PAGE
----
How to Make a Referral To Us
A Guide for Family, Friends, Co-workers, Pastors and Other Professionals
When to Refer
In times when you are wondering about whether a person needs counseling, you may call Pastoral Counseling of Northern Virginia and ask to speak to one of our counselors regarding your concerns. The PCNV staff is available to assist you with decisions about how to be most helpful. Sometimes it is important to refer a person and sometimes a matter may best be addressed in another manner. Here are four guidelines that can help you determine whether referral is the best course of action.
- A person shows emotional or behavioral signs of being under stress.
- A person presents a personal problem or requests information about how to address the problem in situations that are outside your range of knowledge. The problem is more serious than you feel comfortable handling.
- A person is reluctant to discuss a problem with you for some reason.
- A person needs more assistance than you have been able to provide after you have exhausted your resources in trying to be of help.
When you question whether or not to refer a person to counseling and would like assistance on how to approach a particular person, please call Pastoral Counseling of Northern Virginia and speak with one of our counselors. A telephone consultation may help sort out relevant issues, explore appropriate approaches and identify other resources which may better serve the person's needs.
How to Refer
- Approach the person you want to help in a gentle, caring, and non-judgmental way.
- State specifically why you are concerned. Describe behaviors, and then suggest calling Pastoral Counseling of Northern Virginia.
- Normalize the process of seeking help.
- Remind persons that they don't have to have a "deep dark" problem nor does the problem need to reach crisis proportions for them to benefit from professional help. It just makes sense have someone come in with a small problem rather than wait for it to become a big one.
- When referring persons, suggest it as a possible resource rather than telling a person to go because he or she "needs help" or is "causing a problem" for others.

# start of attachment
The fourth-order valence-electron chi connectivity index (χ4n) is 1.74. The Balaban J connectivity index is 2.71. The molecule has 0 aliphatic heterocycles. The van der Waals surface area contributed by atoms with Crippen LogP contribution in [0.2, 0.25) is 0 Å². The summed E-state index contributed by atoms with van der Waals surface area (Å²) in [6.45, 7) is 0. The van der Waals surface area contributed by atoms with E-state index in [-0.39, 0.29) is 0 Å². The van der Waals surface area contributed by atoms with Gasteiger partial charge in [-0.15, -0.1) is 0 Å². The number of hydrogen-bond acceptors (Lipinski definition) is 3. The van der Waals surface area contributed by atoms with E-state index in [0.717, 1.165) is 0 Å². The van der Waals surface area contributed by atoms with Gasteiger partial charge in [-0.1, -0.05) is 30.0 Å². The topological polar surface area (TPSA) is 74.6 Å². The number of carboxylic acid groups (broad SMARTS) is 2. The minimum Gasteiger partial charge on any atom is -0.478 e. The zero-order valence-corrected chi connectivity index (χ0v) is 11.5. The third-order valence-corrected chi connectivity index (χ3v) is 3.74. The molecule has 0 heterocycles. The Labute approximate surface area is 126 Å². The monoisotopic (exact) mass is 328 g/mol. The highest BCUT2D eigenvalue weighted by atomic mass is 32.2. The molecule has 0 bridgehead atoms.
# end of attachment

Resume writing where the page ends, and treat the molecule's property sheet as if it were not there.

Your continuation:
- Reluctant persons might also be relieved to know that they can just call to set up an appointment and then to come in to speak to a counselor on a one-time basis without making a commitment to on-going counseling.
- If you want to offer extra support you can have the person call PCNV while you are with them.
- Remind the persons that we have a sliding fee scale based on family size and income and that there are some insurance companies that may pay for some of the counseling.
- Remember that many persons will feel ambivalent about seeking help from any source including the PCNV. You may need to remind them that, "What you're currently doing to solve your problems isn't working."
- Remind the person that they don't always have to know what's wrong before asking for help.
- Ambivalence can often be seen in statements such as, "I don't want to go there because my problem isn't that serious." Or, "I don't want to go there because I think my problems are too serious and they can't help me." In either of these cases, the person you are trying to refer may be fearful of the unknown. A direct response to such objections can sometimes be helpful. "If your problem is not appropriate for PCNV, they can make sure that you are directed to the right place."
How Do I Know If This Person Received Counseling?
Ask that person. Because counseling is confidential, we cannot always inform you if the person of concern came to the PCNV or reveal what they talked about. Therefore, the best way to find out if the person came to the PCNV is to follow-up with this individual yourself.
If you feel that it is vital for you to learn whether this person came to the PCNV from the counselor, ask the person to sign a release of information form when they are here, giving us permission to confirm with you that they came.
While PCNV is not able to provide emergency services, when a person needs to be seen right away, we make every effort to see them as soon as possible. Call and communicate with the counselor that there is a person who is interested in coming for counseling and needs to be seen right away. If the person makes the appointment in your presence it is important that we know the urgency and specifics of the situation. Speak with a counselor about your referral and provide the counselor with a description of the situation that has led to your concern.
While it is important to be helpful to others, we cannot make their decisions for them, and counseling should always be a personal choice. Occasionally even your best efforts to encourage a person to seek counseling will be unsuccessful. If the person resists referral and you remain uncomfortable with the situation, let the person know that you have an ongoing concern and that you may seek the support of other concerned persons to help with making a referral.